Clásicos and Controversy
21 Apr, 2016 | Clara Buxton
Photo: Juan Manuel Lobatón
Penalties, Dismissals and Disallowed Goals
Passions always run high in South American football, but never more so than in the derby, or clásico games, taking place between local rivals. La Paz’s clásico, contested between the city’s two principal teams, Bolívar and The Strongest, is no exception. Boasting more than a 50-year history of official matches, this sporting fixture has had its share of highlights, lowlights and controversy over the years. Here are a few of the more notable events from its history:
The clásico paceño has always promised plenty of goals. The highest-scoring clásico ever occurred in 1978, when Bolívar defeated their rivals 6–3 and went on to defeat them again 6-0 the following year. However, in 2004, after an agonising wait of over 25 years, el tigre exacted their revenge on Bolívar for the humiliation and thrashed them 7–0. Strongest fans would perhaps say that it was worth the wait: this result remains the most decisive victory in the history of the fixture. Of course, ask a Bolívar fan, and they’ll say it was because Bolívar had put out a team full of inexperienced youngsters that day.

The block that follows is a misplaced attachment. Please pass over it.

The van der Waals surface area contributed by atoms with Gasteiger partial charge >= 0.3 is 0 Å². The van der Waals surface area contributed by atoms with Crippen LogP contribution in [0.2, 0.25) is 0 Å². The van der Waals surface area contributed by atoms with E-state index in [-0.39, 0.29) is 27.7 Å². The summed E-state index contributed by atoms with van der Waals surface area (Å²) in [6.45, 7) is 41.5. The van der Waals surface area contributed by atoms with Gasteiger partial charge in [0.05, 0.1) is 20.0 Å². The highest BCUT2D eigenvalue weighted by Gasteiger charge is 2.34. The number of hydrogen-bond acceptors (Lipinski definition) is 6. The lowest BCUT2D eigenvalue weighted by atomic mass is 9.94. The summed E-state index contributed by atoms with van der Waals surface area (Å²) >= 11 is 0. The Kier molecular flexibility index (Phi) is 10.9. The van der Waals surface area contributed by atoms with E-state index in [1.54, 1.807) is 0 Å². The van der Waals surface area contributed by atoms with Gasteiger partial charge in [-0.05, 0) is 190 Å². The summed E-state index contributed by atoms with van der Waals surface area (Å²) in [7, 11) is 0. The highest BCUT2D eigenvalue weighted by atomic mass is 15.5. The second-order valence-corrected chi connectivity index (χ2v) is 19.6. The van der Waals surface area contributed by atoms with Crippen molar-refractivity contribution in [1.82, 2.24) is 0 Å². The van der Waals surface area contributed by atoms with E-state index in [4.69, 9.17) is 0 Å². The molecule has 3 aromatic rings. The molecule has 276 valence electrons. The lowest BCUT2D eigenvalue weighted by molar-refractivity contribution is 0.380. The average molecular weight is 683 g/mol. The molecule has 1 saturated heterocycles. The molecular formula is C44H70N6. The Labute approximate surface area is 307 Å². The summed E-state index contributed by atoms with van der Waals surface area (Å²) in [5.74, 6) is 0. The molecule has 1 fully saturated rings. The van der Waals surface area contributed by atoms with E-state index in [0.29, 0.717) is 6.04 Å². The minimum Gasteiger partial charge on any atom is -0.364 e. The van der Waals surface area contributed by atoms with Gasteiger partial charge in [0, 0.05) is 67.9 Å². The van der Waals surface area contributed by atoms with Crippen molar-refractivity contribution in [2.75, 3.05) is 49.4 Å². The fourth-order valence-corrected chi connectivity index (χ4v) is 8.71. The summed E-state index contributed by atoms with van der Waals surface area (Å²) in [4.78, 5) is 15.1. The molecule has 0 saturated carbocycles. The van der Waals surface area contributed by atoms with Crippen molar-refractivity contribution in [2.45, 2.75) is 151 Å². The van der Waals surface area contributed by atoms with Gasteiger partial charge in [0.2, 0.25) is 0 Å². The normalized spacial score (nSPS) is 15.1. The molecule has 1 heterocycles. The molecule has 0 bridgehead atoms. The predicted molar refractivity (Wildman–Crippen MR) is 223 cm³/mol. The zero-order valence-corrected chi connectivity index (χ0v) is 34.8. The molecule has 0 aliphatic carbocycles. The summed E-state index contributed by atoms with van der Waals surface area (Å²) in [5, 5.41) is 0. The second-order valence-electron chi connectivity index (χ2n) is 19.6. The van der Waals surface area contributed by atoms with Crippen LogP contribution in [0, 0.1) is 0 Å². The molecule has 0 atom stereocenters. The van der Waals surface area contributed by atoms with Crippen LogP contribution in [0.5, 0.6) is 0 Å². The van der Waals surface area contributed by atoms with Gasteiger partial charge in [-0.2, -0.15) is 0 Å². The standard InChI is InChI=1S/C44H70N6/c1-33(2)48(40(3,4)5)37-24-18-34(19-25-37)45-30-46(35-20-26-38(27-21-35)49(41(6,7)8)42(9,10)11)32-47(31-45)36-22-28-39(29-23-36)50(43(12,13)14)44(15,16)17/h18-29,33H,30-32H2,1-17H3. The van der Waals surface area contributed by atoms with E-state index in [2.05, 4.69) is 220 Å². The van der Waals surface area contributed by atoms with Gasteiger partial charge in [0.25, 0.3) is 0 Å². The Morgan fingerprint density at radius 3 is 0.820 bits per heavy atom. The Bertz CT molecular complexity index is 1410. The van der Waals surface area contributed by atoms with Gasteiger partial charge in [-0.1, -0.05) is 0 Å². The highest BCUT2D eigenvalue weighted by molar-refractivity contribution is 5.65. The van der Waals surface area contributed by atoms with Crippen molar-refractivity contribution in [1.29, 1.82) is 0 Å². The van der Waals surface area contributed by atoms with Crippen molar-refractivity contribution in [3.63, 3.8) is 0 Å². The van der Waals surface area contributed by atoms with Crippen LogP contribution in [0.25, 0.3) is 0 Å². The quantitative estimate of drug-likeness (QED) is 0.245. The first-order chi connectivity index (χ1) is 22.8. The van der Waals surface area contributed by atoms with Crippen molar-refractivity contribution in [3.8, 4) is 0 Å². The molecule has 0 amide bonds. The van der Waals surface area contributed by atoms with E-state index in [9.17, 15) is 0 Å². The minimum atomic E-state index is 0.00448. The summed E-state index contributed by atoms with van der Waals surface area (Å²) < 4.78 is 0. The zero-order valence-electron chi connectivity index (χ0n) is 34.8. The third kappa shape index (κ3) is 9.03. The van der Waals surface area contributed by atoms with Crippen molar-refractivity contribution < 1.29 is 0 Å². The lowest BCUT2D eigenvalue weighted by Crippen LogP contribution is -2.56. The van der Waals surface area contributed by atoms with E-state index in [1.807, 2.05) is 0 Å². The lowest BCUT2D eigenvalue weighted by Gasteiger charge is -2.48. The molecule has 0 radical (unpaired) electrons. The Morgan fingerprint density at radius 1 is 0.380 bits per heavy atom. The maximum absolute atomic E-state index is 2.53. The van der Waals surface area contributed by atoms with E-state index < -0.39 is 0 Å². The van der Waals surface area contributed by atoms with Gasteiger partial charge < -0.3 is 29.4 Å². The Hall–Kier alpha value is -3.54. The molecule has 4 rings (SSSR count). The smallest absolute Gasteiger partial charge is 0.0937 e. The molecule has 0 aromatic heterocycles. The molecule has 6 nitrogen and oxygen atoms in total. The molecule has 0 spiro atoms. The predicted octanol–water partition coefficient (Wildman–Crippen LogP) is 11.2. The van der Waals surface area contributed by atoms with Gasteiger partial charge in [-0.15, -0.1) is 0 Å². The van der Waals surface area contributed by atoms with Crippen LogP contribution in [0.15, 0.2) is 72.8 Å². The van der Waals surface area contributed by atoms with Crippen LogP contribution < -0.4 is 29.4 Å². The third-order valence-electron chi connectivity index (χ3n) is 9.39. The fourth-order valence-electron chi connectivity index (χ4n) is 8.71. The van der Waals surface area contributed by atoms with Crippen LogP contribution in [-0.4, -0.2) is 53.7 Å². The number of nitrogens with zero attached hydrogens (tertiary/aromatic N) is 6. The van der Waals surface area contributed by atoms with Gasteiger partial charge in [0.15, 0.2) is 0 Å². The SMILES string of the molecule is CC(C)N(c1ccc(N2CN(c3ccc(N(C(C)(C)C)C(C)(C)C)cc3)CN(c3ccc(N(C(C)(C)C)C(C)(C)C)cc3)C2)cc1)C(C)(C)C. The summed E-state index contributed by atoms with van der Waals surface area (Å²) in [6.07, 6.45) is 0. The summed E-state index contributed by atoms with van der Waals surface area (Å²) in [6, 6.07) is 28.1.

Strongest fans have reason to feel aggrieved over the controversial refereeing that marred the 158th league clásico in 2008. On the half hour, a Strongest goal was correctly disallowed for a previous foul on Bolívar goalkeeper Carlos Arias. However, soon after the referee missed a clear penalty claim when Bolívar’s Martínez fouled Strongest striker Miro Bahía in the penalty area. Things looked up for The Strongest when they converted a deserved penalty 48 minutes into the second half, but it wasn’t to be. As additional time came and went, the referee allowed extra minutes of play that facilitated a late Bolívar equaliser courtesy of veteran Colombian midfielder Arnulfo Valentierra.
One of the most fondly remembered clashes for Strongest fans occurred in December 1999 when los tigres managed to win the game 1-0 despite having played the entire second half with 10 men. Popularly named “The Last Clásico of the Century”, the victory was made all the sweeter seeing as the win earned The Strongest a return to the Copa Libertadores, Latin America’s most prestigious club football competition, for the first time in six years.
This year, in the 199th meeting between the two sides, The Strongest blew a 2–0 lead as Bolívar came back for the draw with 10 men. Controversial from the outset, an early penalty claim was dismissed by the referee when Bolívar’s Ivan Borghello was went to ground in the box. A red card for Walter Flores for obstructing a goal-scoring opportunity and the late equaliser in the form of a Bolívar penalty made this clásico one to remember.
Better luck next time, ref.